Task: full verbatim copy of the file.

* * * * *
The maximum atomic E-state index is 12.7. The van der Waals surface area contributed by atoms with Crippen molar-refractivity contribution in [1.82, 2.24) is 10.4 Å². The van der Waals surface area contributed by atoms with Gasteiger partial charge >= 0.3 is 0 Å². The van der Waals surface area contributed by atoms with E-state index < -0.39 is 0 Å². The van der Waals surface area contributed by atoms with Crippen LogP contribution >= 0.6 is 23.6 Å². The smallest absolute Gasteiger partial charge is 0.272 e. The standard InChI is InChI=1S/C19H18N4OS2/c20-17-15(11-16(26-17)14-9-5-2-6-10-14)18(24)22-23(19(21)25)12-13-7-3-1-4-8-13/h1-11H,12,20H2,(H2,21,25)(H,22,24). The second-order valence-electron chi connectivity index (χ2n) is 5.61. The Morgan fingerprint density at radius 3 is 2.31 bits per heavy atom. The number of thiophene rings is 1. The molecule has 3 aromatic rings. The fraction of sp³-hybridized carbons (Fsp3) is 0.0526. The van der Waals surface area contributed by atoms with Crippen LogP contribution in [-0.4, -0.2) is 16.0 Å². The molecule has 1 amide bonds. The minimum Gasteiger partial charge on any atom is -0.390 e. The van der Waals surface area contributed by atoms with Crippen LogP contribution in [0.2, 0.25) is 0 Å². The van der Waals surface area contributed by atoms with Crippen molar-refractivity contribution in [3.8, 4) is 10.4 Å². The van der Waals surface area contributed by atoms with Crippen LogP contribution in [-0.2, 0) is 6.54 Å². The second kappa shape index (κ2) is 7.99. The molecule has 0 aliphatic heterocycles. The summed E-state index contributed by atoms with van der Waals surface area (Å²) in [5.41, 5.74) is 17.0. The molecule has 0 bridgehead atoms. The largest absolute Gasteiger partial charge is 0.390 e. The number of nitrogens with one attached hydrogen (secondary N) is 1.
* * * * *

The maximum atomic E-state index is 12.7. The van der Waals surface area contributed by atoms with Crippen molar-refractivity contribution in [1.82, 2.24) is 10.4 Å². The van der Waals surface area contributed by atoms with Gasteiger partial charge >= 0.3 is 0 Å². The van der Waals surface area contributed by atoms with E-state index < -0.39 is 0 Å². The van der Waals surface area contributed by atoms with Crippen LogP contribution >= 0.6 is 23.6 Å². The smallest absolute Gasteiger partial charge is 0.272 e. The standard InChI is InChI=1S/C19H18N4OS2/c20-17-15(11-16(26-17)14-9-5-2-6-10-14)18(24)22-23(19(21)25)12-13-7-3-1-4-8-13/h1-11H,12,20H2,(H2,21,25)(H,22,24). The second-order valence-electron chi connectivity index (χ2n) is 5.61. The Morgan fingerprint density at radius 3 is 2.31 bits per heavy atom. The number of thiophene rings is 1. The molecule has 3 aromatic rings. The fraction of sp³-hybridized carbons (Fsp3) is 0.0526. The van der Waals surface area contributed by atoms with Crippen LogP contribution in [-0.4, -0.2) is 16.0 Å². The molecule has 1 amide bonds. The minimum Gasteiger partial charge on any atom is -0.390 e. The van der Waals surface area contributed by atoms with Crippen LogP contribution in [0.2, 0.25) is 0 Å². The van der Waals surface area contributed by atoms with Crippen molar-refractivity contribution in [3.8, 4) is 10.4 Å². The van der Waals surface area contributed by atoms with Crippen LogP contribution in [-0.2, 0) is 6.54 Å². The second kappa shape index (κ2) is 7.99. The molecule has 0 aliphatic heterocycles. The summed E-state index contributed by atoms with van der Waals surface area (Å²) in [5.41, 5.74) is 17.0. The molecule has 0 bridgehead atoms. The largest absolute Gasteiger partial charge is 0.390 e. The number of nitrogens with one attached hydrogen (secondary N) is 1.